Tanya Longino: The next slide. When you see the white flag coming out, what do you typically relate that to? Right? It’s I give. Whatever it is that you want, you have it. And when you see this, this style, there’s usually no way to course correct or turn the situation around. And the best you can do is accept what is being offered to you.
Tanya Longino: The accommodate negotiating style. This style has a high degree of concern for the relationship with the other party, and a low degree of concern for the outcome of the negotiation. Good relationships produce the deals. When you think about this style, the negotiator is mostly concerned with maintaining peace and harmony. They’re willing to make concessions for the sake of the relationship. They like to avoid confrontation and they tend to yield to pressure to preserve the relationship. Often time giving in and compromising their own desires and needs to satisfy those of the other person.
Tanya Longino: And you see the smiles, and everyone’s high fiving one another. This negotiator avoids confrontation, as I mentioned at all costs. Makes concessions. And oftentimes you’ll find this style, this negotiator is willing to even disclose the bottom line to the other party so that we can just move on. This person expends minimal effort to work out the best deal. This is the negotiator who uses accommodate as their style.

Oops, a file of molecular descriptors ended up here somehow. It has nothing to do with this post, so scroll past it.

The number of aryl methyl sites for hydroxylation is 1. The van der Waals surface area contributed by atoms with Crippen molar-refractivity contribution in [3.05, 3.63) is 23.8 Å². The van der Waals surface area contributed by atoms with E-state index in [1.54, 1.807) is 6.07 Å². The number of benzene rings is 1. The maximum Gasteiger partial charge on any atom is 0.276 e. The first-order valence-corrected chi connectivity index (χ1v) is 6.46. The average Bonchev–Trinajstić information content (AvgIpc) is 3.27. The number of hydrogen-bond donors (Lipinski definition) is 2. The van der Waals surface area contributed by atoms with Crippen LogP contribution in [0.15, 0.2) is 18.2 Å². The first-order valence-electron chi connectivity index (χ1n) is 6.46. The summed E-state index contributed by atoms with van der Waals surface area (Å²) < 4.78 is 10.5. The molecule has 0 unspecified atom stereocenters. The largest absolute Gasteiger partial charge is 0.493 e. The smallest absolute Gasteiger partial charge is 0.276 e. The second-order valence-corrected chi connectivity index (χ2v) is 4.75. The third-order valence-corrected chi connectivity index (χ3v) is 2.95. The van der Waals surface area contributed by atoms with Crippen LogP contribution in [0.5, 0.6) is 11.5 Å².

Tanya Longino: The next style is compromise. This negotiator is willing to meet the other person at the table, the other party halfway. This style has a moderate degree of concern for both the outcome of the negotiation and the relationship with the other party. This style is characterized by meeting with the other party halfway. Looking for trade-offs, splitting the difference. This particular negotiator is willing to settle on a quick acceptable solution, versus working together to develop a mutually agreed solution to conflicting needs. So here’s where again, we have to be careful that we are not giving in without fully vetting opportunities. And we’re not settling too quickly just to make sure that everyone’s happy. This style may produce reasonable results. It does not generate the same optimum settlement that can be achieved through a high degree of concern when you’re looking at both dimensions of behavior. The interest, and the relationship.